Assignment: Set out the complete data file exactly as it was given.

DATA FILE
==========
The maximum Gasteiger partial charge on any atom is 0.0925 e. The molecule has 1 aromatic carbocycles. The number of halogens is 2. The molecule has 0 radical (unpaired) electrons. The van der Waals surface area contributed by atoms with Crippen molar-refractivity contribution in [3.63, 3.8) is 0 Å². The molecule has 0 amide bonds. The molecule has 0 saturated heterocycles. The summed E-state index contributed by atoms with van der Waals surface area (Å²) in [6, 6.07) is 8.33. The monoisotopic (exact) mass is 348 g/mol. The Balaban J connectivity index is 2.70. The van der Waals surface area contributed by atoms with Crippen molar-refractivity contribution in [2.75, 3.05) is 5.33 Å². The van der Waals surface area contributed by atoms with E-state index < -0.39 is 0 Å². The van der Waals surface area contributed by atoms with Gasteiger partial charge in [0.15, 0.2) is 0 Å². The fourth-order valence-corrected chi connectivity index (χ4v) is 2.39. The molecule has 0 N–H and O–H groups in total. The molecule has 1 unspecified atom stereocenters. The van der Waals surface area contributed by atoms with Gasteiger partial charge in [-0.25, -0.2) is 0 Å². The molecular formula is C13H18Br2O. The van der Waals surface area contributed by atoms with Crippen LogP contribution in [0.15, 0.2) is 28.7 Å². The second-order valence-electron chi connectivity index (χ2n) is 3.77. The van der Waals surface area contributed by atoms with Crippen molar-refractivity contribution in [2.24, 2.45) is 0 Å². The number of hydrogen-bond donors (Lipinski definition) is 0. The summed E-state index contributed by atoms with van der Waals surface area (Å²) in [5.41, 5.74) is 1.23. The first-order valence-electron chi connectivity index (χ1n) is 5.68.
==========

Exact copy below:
The maximum Gasteiger partial charge on any atom is 0.0925 e. The molecule has 1 aromatic carbocycles. The number of halogens is 2. The molecule has 0 radical (unpaired) electrons. The van der Waals surface area contributed by atoms with Crippen molar-refractivity contribution in [3.63, 3.8) is 0 Å². The molecule has 0 amide bonds. The molecule has 0 saturated heterocycles. The summed E-state index contributed by atoms with van der Waals surface area (Å²) in [6, 6.07) is 8.33. The monoisotopic (exact) mass is 348 g/mol. The Balaban J connectivity index is 2.70. The van der Waals surface area contributed by atoms with Crippen molar-refractivity contribution in [2.75, 3.05) is 5.33 Å². The van der Waals surface area contributed by atoms with E-state index < -0.39 is 0 Å². The van der Waals surface area contributed by atoms with Gasteiger partial charge in [0.15, 0.2) is 0 Å². The fourth-order valence-corrected chi connectivity index (χ4v) is 2.39. The molecule has 0 N–H and O–H groups in total. The molecule has 1 unspecified atom stereocenters. The van der Waals surface area contributed by atoms with Gasteiger partial charge in [-0.25, -0.2) is 0 Å². The molecular formula is C13H18Br2O. The van der Waals surface area contributed by atoms with Crippen LogP contribution in [0.15, 0.2) is 28.7 Å². The second-order valence-electron chi connectivity index (χ2n) is 3.77. The van der Waals surface area contributed by atoms with Crippen molar-refractivity contribution in [2.24, 2.45) is 0 Å². The number of hydrogen-bond donors (Lipinski definition) is 0. The summed E-state index contributed by atoms with van der Waals surface area (Å²) in [5.41, 5.74) is 1.23. The first-order valence-electron chi connectivity index (χ1n) is 5.68.